Introduction

In line with the spirit of “Ideas Worth Spreading,” TEDxTehran decided to open-source its mobile app code source for all the TEDx’es around the globe.

Fellow TEDx organizers can now build their mobile app for the iOS & Android platforms and prepare it to share with their audience in the most customized way.

This post will discuss how we came up with starting the open-source project, its infrastructure, and how to use it.

Why did we decide to open-source the application?

We know how hard and time-consuming it is to find both iOS & Android developers to code an app voluntarily with a powerful back-end which can be hard to be delivered at the right time with high quality.

You may first design the project’s UI & UX, design its infrastructure and then start the development process, which can take a lot of time, from months to a year. Some non-native ways to implement mobile apps (such as React Native or Xamarin), which we don’t believe will deliver the best result for our audience at TEDxTehran.

According to Clearbridge Mobile, developing apps in the native process has the five key benefits below, which convinces us to stay on the native approach:

  1. Native Apps Have The Best Performance
  2. Native Apps Are More Secure
  3. Native Apps Are More Interactive And Intuitive
  4. Native Apps Allow Developers To Access The Full Feature Set Of Devices
  5. Native App Development Tends To Have Fewer Bugs During Development

We love our community, so we use all opportunities ahead to help other TEDx organizers improve their event experience. Open-source code is publicly accessible, that is why TEDx organizers can efficiently study it as they learn to make better apps or even fork it to customize and improve the code and publish their apps in just a few weeks.

We’ve tried our best to prepare this environment for you and your team to build your app as quickly as it can be.

What features does it have?

After organizing successful events for more than eight years, we had developed several apps for our audience throughout these years. We’ve changed our user experience, implemented what we thought will be best for our audience, and used their feedback to improve several parts of the app.

We think it has reached a stable status and decided to share it with all TEDx organizers around the globe.

The current version has five parts.

  1. The main tab contains a summary of the latest event, including the cover photo, the date and time, the location, the map link, the sponsor button, a separate segment for speakers, and timetable of the event, etc.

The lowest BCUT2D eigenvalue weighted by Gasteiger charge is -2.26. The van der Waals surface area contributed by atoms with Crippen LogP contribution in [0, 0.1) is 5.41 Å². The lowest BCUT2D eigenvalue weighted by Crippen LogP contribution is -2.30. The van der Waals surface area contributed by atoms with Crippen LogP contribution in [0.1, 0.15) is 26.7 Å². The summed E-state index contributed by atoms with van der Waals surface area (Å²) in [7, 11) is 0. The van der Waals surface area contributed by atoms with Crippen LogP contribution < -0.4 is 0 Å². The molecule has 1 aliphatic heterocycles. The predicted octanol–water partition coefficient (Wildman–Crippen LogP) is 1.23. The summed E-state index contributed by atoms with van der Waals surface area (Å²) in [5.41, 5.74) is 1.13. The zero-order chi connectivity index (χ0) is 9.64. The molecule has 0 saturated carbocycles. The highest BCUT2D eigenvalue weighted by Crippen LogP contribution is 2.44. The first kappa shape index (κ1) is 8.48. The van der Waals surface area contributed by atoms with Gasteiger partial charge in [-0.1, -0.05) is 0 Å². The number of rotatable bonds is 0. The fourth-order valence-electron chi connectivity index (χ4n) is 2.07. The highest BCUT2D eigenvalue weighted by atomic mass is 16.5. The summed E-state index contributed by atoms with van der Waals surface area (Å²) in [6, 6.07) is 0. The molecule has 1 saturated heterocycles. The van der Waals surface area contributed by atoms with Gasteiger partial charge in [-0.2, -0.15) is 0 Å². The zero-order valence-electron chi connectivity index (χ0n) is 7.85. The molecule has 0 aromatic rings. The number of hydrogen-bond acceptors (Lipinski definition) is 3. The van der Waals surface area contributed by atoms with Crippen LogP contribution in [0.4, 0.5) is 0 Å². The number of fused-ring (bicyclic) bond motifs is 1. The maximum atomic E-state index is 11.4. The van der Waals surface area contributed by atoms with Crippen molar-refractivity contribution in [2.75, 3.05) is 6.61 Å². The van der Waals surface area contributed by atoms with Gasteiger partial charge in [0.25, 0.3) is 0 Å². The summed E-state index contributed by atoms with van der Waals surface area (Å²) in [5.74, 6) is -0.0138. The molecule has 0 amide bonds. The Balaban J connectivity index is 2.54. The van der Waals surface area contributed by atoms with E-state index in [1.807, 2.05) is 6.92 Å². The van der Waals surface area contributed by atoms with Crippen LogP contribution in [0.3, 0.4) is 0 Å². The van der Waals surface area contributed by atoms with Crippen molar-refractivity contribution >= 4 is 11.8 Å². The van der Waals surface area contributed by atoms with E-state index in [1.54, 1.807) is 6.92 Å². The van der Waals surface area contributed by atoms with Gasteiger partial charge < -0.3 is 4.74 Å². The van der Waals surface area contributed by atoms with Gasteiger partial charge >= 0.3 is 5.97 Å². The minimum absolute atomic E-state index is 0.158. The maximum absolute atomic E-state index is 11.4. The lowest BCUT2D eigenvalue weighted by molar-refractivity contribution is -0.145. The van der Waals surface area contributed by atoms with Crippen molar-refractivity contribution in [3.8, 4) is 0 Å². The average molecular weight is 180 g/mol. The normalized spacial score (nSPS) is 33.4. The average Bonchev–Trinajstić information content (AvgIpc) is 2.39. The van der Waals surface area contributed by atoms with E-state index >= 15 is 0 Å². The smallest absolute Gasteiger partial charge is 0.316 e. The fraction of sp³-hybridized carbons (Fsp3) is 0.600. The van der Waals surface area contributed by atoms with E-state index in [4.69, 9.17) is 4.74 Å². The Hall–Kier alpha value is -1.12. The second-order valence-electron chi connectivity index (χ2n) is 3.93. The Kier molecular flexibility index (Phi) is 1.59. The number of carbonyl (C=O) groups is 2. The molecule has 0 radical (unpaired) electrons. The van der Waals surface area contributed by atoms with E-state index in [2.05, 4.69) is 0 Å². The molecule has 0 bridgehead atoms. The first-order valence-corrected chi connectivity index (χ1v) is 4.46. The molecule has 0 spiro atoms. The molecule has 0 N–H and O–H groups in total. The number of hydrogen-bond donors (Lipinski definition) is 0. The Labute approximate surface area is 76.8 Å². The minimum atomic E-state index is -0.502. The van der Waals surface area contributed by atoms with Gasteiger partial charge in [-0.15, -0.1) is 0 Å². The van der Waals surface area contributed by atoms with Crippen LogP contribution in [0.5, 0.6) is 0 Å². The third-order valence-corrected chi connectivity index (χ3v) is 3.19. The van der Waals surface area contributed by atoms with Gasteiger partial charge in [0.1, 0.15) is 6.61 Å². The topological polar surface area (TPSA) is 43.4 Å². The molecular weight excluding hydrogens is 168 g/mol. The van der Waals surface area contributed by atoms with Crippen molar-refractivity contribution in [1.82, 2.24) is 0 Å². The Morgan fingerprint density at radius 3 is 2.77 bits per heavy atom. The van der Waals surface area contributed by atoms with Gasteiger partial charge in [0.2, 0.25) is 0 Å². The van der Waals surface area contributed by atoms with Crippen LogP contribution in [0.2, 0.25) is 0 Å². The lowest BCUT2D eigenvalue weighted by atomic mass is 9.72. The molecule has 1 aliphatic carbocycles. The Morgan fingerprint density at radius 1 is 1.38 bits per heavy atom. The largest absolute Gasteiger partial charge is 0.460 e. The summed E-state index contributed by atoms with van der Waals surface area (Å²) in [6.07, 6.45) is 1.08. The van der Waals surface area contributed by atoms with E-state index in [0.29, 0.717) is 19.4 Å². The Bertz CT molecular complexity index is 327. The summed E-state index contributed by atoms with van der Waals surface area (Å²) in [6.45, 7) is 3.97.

2. The talks tab, which contains all the talks separated by events in a horizontal view that has a detailed view containing a video player, title and description, and a related talks row (with the power of machine learning).
  3. The gallery tab that contains photos from all events is filtered by events. Each event has a cover photo, and in the detail view, they can be as many as photos an event has (with an ability to zoom in each picture).
  4. A news tab that contains all the latest news by event or sponsors for our audience throughout an event or year.
  5. An online networking feature in the development process will enable your TEDx event audience to engage throughout the year with the power of AI and gamification (we will discuss this feature in our upcoming blog soon).

You can download and test our current Android application via Google Play.

How to use it?

To get started and have your app, please visit our GitHub organization to find separate repositories for the back-end, iOS, and Android projects, and start building your app.

There is smooth documentation about running and customizing your application in each of the mentioned platforms in their GitHub repository readme file.

If you want to test the user view of the app, you can also use our demo server as the backend.

In the end, since the purpose of open-source software is to grow by peers’ contribution, we welcome all of you to contribute to this project to make this app better, faster, and more exciting. Please support us by starring us on GitHub and sharing this blog post and our GitHub repositories with your fellow TEDx communities.

Written by: Tadeh Alexani, TEDxTehran Technology Director

Edited & Published by Asal Ghamari 

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